For Immediate Release: March 14, 2012
Media Contact: Sandy Louey - 916-654-4989

MEDIA ADVISORY

Energy Commission Awards $1.5 Million For Smart Grid Research Projects


SACRAMENTO - The California Energy Commission today awarded $1,499,999 for two research projects addressing smart grid.

Funding for both projects comes from the Commission's Public Interest Energy Research (PIER) program. The smart grid is a system consisting of an electrical grid, a communication network, and computerized control systems to monitor, control, and manage the creation, distribution, storage, and consumption of electricity.

"The research will help take California's electrical grid into the 21st century by making it more responsive, robust, and efficient," said Energy Commission Chair Dr. Robert Weisenmiller.

San Diego Gas and Electric (SDG&E) will receive $1 million to install an advanced, wireless communications system that will be used to monitor and control smart grid devices. The Commission's funding is the cost-share for SDG&E's $28.1 million American Recovery and Reinvestment Act award from the U.S. Department of Energy. SDG&E will provide the remaining funds for the $63.1 million project.

The communications system will use the latest in wireless technology to deliver digital data to and from smart grid devices. The system will also allow SDG&E to monitor, communicate with and control transmission and distribution equipment over a regional grid spanning 4,100 square miles, helping to accelerate the use of smart grid applications and devices.

The Commission also approved $499,999 to the University of California at Los Angeles to implement automated demand response with the campus' smart grid communications platform. In automated demand response, sensors and monitors collect data in real time, allowing buildings to monitor and respond automatically to commands from an utility or independent system operator. The research will help determine the most effective method of implementing demand response based on the behavior of residents living in campus dorms. The project will also explore new applications of automated demand response such as electrical vehicles and smart appliances.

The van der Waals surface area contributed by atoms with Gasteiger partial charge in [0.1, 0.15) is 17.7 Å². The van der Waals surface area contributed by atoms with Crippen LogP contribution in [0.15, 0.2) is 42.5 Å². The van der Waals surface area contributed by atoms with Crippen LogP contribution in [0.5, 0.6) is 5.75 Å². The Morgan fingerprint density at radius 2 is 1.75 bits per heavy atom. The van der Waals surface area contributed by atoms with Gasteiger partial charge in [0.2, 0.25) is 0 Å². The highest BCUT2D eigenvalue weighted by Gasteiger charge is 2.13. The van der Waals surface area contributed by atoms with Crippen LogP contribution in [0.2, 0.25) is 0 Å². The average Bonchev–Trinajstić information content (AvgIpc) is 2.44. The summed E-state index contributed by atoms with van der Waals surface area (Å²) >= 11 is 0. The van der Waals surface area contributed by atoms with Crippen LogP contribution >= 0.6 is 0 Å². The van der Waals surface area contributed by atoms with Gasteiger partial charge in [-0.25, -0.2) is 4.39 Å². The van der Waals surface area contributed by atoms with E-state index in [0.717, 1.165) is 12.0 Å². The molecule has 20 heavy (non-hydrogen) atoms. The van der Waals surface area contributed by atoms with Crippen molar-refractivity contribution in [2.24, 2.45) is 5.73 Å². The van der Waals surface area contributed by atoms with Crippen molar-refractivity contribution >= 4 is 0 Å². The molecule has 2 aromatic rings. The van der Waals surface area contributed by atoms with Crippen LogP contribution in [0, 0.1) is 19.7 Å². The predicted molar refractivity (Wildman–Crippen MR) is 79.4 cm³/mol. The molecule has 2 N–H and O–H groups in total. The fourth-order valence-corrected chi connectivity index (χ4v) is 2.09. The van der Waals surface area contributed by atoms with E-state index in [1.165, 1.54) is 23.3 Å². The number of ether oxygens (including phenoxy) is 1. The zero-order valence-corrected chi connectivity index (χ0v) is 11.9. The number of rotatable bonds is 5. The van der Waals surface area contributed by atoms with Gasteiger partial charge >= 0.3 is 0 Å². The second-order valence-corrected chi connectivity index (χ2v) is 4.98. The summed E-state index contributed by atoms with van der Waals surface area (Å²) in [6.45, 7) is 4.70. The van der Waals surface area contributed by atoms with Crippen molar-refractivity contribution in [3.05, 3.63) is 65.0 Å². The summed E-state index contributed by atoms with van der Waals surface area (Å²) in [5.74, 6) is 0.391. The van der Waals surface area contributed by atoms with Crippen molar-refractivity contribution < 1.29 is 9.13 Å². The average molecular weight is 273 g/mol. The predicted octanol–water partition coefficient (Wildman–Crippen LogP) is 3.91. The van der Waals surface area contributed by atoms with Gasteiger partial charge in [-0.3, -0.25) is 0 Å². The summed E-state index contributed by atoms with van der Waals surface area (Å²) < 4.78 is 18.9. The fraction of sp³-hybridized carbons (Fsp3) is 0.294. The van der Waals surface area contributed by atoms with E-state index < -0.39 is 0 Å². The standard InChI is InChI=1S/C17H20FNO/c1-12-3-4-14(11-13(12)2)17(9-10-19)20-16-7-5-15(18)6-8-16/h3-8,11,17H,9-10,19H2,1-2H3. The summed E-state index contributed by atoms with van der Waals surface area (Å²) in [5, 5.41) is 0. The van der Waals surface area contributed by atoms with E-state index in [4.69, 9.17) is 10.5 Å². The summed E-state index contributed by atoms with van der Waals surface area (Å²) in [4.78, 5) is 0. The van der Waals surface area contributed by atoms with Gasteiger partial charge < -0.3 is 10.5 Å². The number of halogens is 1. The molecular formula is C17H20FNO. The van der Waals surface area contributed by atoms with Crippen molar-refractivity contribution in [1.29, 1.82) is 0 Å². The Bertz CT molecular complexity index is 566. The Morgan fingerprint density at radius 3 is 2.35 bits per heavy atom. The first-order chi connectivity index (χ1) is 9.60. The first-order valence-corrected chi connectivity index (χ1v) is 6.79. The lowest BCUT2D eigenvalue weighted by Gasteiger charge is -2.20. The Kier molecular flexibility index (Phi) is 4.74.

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The Public Interest Energy Research program supports public interest research and development that helps improve the quality of life in California by bringing environmentally safe, reliable, and affordable energy services and products to the marketplace. For more information, visit www.energy.ca.gov/research/.

The California Energy Commission is the state's primary energy policy and planning agency. Created by the Legislature in 1974 and located in Sacramento, six basic responsibilities guide the Energy Commission as it sets state energy policy: forecasting future energy needs; licensing thermal power plants 50 megawatts or larger; promoting energy efficiency and conservation by setting the state's appliance and building efficiency standards; supporting public interest energy research that advances energy science and technology through research, development, and demonstration programs; developing renewable energy resources and alternative renewable energy technologies for buildings, industry and transportation; planning for and directing state response to energy emergencies.